In the end, it is hard to shake the feeling that Behn was so taken with the blackly comic aspects of her story, her message became obscured by its delivery. She even gives us what might be considered, at least from Isabella’s warped perspective, a happy ending: her crimes exposed, Isabella is tried, condemned and executed, and in the process wins a fame far beyond mere reputation—that of martyrdom:

…as soon as she was accus’d, she confess’d the whole Matter of Fact, and, without any Disorder, deliver’d her self in the Hands of Justice, as the Murderess of two Husbands (both belov’d) in one Night: The whole World stood amaz’d at this; who knew her Life a Holy and Charitable Life, and how dearly and well she had liv’d with her Husbands, and every one bewail’d her Misfortune, and she alone was the only Person, that was not afflicted for her self… While she was in Prison, she was always at Prayers, and very Chearful and Easie, distributing all she had amongst, and for the Use of, the Poor of the Town, especially to the Poor Widows; exhorting daily, the Young, and the Fair, that came perpetually to visit her, never to break a Vow: for that was first the Ruine of her, and she never since prosper’d, do whatever other good Deeds she could… She made a Speech of half an Hour long, so Eloquent, so admirable a warning to the Vow-Breakers, that it was as amazing to hear her, as it was to behold her… She was generally Lamented, and Honourably Bury’d.

30/03/2014

Suffer And Be Still: Women In The Victorian Age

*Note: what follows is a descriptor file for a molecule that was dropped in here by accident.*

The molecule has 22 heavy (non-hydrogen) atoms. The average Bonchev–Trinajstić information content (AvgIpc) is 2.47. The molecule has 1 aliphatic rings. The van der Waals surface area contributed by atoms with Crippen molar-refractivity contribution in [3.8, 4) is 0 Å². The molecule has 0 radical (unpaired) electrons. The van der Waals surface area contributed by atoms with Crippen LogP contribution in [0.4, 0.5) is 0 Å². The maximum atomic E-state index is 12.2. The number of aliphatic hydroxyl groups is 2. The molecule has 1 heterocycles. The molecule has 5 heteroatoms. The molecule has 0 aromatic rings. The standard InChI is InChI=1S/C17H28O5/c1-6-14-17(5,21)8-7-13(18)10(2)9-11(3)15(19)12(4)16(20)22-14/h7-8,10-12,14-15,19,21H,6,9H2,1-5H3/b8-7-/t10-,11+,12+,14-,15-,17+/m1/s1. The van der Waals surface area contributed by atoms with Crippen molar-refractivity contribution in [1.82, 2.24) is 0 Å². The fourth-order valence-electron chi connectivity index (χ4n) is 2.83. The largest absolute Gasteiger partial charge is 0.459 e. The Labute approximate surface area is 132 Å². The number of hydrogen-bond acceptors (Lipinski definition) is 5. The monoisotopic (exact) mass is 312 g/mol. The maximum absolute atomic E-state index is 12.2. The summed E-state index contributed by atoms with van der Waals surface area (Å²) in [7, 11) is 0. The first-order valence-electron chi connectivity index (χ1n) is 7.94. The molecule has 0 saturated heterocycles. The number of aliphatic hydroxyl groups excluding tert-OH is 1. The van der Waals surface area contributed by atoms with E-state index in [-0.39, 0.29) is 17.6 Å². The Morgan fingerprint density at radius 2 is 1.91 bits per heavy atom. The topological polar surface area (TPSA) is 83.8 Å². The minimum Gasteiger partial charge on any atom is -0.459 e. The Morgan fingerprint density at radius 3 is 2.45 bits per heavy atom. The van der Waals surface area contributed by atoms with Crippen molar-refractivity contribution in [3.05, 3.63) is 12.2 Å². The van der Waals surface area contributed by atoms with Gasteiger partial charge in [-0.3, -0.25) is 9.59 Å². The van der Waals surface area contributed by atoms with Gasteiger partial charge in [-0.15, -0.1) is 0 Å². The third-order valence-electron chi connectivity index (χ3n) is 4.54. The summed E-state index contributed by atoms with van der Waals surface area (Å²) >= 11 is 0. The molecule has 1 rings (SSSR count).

vicinus2bHow then could a Victorian woman break away from imitation – or guilty aberration – of the model of the perfect lady? The full answer is surely subject to interpretation, and far more research is necessary, but the new woman was in part a product of changed social and economic conditions, and in part the result of the courageous efforts of individual women who suffered social ostracism for their beliefs. The suffrage movement, educational reform, the campaign against the Contagious Diseases Acts and the fight to distribute birth control information all contributed to the downfall of hypocrisy and rigidity. By the 1880′s the perfect lady could no longer hold her own unchallenged. Women increasingly demanded and gained constructive and useful roles in society. Job opportunities were opening to every class, making it possible for women to achieve economic independence (though often at great psychological cost. as George Gissing’s The Odd Women [1892] illustrates). Social attitudes were also changing… In popular literature independent women became heroines for the first time. Sexual attitudes also changed; the most consistent tenet of the women’s movement was the application of female sexual standards to all of society. Only a few advanced thinkers recognised that equality would not lead to male continence, but female indulgence. The women and men of the late nineteenth century were never so Victorian as when they insisted upon radical economic and social change within the context of stern Victorian sexual mores.